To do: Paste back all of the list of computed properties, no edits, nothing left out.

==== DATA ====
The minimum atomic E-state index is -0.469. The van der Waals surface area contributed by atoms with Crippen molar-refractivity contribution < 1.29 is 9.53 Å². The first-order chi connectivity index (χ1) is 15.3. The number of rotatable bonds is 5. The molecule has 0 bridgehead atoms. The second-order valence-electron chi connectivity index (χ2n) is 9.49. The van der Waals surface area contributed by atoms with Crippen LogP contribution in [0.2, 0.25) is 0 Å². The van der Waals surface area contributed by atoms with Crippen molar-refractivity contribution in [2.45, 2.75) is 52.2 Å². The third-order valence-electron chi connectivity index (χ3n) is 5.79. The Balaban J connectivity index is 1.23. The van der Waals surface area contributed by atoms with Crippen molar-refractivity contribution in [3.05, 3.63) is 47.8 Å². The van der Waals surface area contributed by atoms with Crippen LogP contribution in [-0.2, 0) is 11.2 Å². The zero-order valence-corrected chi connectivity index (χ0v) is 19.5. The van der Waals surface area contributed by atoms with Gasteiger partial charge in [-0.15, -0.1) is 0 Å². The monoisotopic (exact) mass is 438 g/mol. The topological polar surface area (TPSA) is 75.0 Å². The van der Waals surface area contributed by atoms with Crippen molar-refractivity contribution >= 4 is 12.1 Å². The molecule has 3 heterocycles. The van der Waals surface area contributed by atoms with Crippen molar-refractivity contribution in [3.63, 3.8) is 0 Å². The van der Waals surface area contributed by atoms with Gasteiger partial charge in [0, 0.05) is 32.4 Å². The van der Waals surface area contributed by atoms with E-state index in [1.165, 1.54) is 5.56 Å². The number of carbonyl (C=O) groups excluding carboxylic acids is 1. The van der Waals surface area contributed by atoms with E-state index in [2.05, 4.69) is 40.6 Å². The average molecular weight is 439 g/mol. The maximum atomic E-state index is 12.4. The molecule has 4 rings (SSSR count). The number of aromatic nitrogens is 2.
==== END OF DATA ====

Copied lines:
The minimum atomic E-state index is -0.469. The van der Waals surface area contributed by atoms with Crippen molar-refractivity contribution < 1.29 is 9.53 Å². The first-order chi connectivity index (χ1) is 15.3. The number of rotatable bonds is 5. The molecule has 0 bridgehead atoms. The second-order valence-electron chi connectivity index (χ2n) is 9.49. The van der Waals surface area contributed by atoms with Crippen LogP contribution in [0.2, 0.25) is 0 Å². The van der Waals surface area contributed by atoms with Crippen molar-refractivity contribution in [2.45, 2.75) is 52.2 Å². The third-order valence-electron chi connectivity index (χ3n) is 5.79. The Balaban J connectivity index is 1.23. The van der Waals surface area contributed by atoms with Crippen molar-refractivity contribution in [3.05, 3.63) is 47.8 Å². The van der Waals surface area contributed by atoms with Crippen LogP contribution in [-0.2, 0) is 11.2 Å². The zero-order valence-corrected chi connectivity index (χ0v) is 19.5. The van der Waals surface area contributed by atoms with Gasteiger partial charge in [-0.15, -0.1) is 0 Å². The monoisotopic (exact) mass is 438 g/mol. The topological polar surface area (TPSA) is 75.0 Å². The van der Waals surface area contributed by atoms with Crippen molar-refractivity contribution >= 4 is 12.1 Å². The molecule has 3 heterocycles. The van der Waals surface area contributed by atoms with Crippen molar-refractivity contribution in [3.63, 3.8) is 0 Å². The van der Waals surface area contributed by atoms with Gasteiger partial charge in [0, 0.05) is 32.4 Å². The van der Waals surface area contributed by atoms with E-state index in [1.165, 1.54) is 5.56 Å². The number of carbonyl (C=O) groups excluding carboxylic acids is 1. The van der Waals surface area contributed by atoms with E-state index in [2.05, 4.69) is 40.6 Å². The average molecular weight is 439 g/mol. The maximum atomic E-state index is 12.4. The molecule has 4 rings (SSSR count). The number of aromatic nitrogens is 2.